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Dismantling the stigma: Creating the necessary toolkit to deal with catcalling

Damali O'keefe

Damali O'keefe

Annabelle Chan

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A feeling of sheer terror washed over my body, an almost debilitating and numbing feeling impossible to erase from my memory. 

There is a stigma around the term “catcalling,” a modern term that describes verbal sexual harassment. It’s a problem that the majority of women face at least once in their lifetime. Although it happens so frequently, it is rarely discussed for fear of sparking controversy about freedom of speech or feeling ashamed for bringing up a “vulgar” subject or “social taboo.” Because of the tremendous emotional toll that catcalling takes on a more than half the population, it is necessary for our student body to welcome conversation surrounding it in a classroom setting. Instead of pushing the issue under the rug we should raise awareness, hopefully halting the trivialization that usually results from lack of exposure to this reality. I decided to share my own story to spark a conversation. 

Sometime last year, in eighth grade, I took a different route than usual walking home from school. I had this weird sensation as if every pair of eyes on the street were glued to me and sizing me up. And apparently enough, when I walked past a vacant garage, a man, who was roughly 40 years old, called out, “Hey, guys! Check her out!” I froze in my tracks, feeling my face go sallow and pale. The vulnerability I felt in that moment was unshakeable. I picked up my step, wishing the immediate feelings of fear and guilt would go away. By the time I knew it, I was sprinting down the street when I turned around to see the man following me with his two friends. They were menacing and considerably stronger than I was. They continued to follow me two more blocks, casually strolling behind me, prodding and joking with each other. Eventually, after they’d had their fun, they merely walked away and I haven’t seen them since. But they left a lasting impact on my self-worth and comfort. I’ll never forget the utter anxiety and horror I felt that afternoon. One year later, and the idea of walking that street threateningly hangs over my head.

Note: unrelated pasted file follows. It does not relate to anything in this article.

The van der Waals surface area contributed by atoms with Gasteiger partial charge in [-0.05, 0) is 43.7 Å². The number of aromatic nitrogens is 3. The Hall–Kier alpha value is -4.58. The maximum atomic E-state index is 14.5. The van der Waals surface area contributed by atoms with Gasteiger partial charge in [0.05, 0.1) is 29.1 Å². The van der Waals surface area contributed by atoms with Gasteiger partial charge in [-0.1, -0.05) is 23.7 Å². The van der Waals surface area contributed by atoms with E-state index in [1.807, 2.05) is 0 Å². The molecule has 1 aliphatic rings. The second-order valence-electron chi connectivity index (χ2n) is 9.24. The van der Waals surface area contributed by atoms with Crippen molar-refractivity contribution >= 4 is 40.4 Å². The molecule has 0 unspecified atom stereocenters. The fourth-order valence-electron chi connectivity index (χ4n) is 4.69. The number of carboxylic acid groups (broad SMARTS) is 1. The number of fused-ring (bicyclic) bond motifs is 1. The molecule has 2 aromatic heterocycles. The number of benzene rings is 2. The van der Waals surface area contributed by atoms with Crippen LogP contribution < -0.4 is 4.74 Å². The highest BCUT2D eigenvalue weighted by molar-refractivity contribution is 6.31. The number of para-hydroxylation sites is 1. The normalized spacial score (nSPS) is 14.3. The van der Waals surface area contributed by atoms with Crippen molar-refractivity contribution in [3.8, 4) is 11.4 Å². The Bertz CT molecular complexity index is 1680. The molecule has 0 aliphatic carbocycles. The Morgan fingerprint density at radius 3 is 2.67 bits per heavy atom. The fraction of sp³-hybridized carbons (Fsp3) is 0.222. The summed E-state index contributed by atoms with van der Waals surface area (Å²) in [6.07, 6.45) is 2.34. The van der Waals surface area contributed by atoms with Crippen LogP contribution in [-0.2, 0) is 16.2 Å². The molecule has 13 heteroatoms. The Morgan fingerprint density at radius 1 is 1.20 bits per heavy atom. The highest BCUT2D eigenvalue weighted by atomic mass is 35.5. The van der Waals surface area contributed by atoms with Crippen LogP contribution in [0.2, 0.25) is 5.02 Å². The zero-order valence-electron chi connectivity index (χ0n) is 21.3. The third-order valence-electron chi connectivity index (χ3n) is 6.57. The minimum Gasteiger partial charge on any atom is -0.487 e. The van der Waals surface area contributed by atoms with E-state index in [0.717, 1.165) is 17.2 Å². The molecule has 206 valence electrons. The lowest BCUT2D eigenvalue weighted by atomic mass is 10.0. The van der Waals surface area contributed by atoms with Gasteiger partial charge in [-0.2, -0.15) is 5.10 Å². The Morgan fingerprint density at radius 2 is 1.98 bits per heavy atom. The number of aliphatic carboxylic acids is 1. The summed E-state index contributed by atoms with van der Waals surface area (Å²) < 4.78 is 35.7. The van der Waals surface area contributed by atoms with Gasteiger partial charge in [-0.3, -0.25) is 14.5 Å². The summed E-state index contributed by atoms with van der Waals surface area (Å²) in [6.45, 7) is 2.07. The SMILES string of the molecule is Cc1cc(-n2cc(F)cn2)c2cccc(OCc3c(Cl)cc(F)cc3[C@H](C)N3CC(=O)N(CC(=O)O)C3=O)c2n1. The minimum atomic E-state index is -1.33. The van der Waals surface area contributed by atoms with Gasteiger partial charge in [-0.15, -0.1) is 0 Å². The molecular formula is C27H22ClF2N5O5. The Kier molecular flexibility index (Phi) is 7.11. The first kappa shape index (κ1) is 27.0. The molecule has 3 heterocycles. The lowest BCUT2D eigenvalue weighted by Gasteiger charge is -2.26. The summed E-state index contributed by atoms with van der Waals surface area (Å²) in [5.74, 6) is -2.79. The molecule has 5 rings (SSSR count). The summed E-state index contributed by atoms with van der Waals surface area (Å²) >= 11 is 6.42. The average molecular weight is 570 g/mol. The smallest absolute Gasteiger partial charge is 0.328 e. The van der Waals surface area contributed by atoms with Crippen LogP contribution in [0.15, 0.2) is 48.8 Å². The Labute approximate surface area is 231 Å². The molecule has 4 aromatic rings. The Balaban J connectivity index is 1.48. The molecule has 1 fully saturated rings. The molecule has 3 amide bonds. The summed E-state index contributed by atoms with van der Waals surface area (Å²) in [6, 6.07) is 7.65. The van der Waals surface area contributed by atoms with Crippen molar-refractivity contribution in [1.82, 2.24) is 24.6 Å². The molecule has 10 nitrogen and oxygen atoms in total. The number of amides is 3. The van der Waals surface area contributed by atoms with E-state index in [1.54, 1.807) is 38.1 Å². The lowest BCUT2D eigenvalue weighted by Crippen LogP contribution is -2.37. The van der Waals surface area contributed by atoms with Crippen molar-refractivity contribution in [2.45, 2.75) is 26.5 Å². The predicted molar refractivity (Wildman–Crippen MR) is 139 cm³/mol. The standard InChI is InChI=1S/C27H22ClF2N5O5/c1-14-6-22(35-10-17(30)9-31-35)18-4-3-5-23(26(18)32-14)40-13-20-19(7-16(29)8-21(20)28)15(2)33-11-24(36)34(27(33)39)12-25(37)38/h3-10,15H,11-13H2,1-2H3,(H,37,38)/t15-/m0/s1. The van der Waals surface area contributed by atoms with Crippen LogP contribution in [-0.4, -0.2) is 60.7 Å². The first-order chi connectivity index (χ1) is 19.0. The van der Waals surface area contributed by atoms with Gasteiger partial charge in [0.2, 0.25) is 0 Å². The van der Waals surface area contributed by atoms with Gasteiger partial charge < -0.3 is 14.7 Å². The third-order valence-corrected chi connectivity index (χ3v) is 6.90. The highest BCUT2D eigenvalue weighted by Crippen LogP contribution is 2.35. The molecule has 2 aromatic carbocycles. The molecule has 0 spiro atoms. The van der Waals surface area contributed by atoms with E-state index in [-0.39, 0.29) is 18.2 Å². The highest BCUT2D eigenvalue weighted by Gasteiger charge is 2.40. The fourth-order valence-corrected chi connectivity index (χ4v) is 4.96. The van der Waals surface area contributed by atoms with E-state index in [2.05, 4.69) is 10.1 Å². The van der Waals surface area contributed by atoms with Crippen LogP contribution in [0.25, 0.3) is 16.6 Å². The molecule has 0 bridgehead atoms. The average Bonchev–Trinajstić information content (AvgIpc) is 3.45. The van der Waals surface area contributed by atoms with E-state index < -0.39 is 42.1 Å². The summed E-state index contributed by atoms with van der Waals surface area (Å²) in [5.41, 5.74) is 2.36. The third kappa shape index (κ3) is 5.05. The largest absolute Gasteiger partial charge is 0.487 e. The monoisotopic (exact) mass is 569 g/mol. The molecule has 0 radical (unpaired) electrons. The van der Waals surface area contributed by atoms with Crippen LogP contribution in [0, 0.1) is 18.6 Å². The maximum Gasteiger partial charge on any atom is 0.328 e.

Some would claim being put in my situation would be flattering, that they’d become more brazen and outgoing. Others might say that maybe what I was wearing had something to do with it, that the man felt “obligated” to catcall because I was wearing something labeled as promiscuous and risky. And some might even say that I could have stood up for myself, that I had the opportunity to but I allowed myself to be victimized. For me, it is not flattering nor does it send my ego and self confidence soaring. It instead, leaves me feeling incredibly vulnerable and with a heightened awareness of my surroundings. I didn’t know how to handle the situation I was put in for I had never been exposed or even educated about this social issue. I was only able to consult articles like one written by the New York Post titled “Hey, ladies– catcalls are flattering! Deal with it,” which claimed I should feel blessed and honored by the comments. If catcalling were discussed in classes such as HMO, health class, or life skills, people at an earlier age would know how to deal with the potential situation. I could’ve then had a chance to share my own experience in a safe place and come to a conclusion about how I felt. I instead was influenced by a subjective article that convinced me to reject my previous reaction to the harassment. Classes could easily introduce this topic in the discussion by analyzing a personal statement of a victim of verbal harassment and gently easing the class into the concept. 

It shouldn’t matter what I’m wearing, how high I’m holding my head, or my response to the situation, because having someone put you in that uncomfortable position so nonchalantly is wrong. Not because it’s considered to be socially unacceptable or crass, but because it really leaves a lasting impact. 

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Dismantling the stigma: Creating the necessary toolkit to deal with catcalling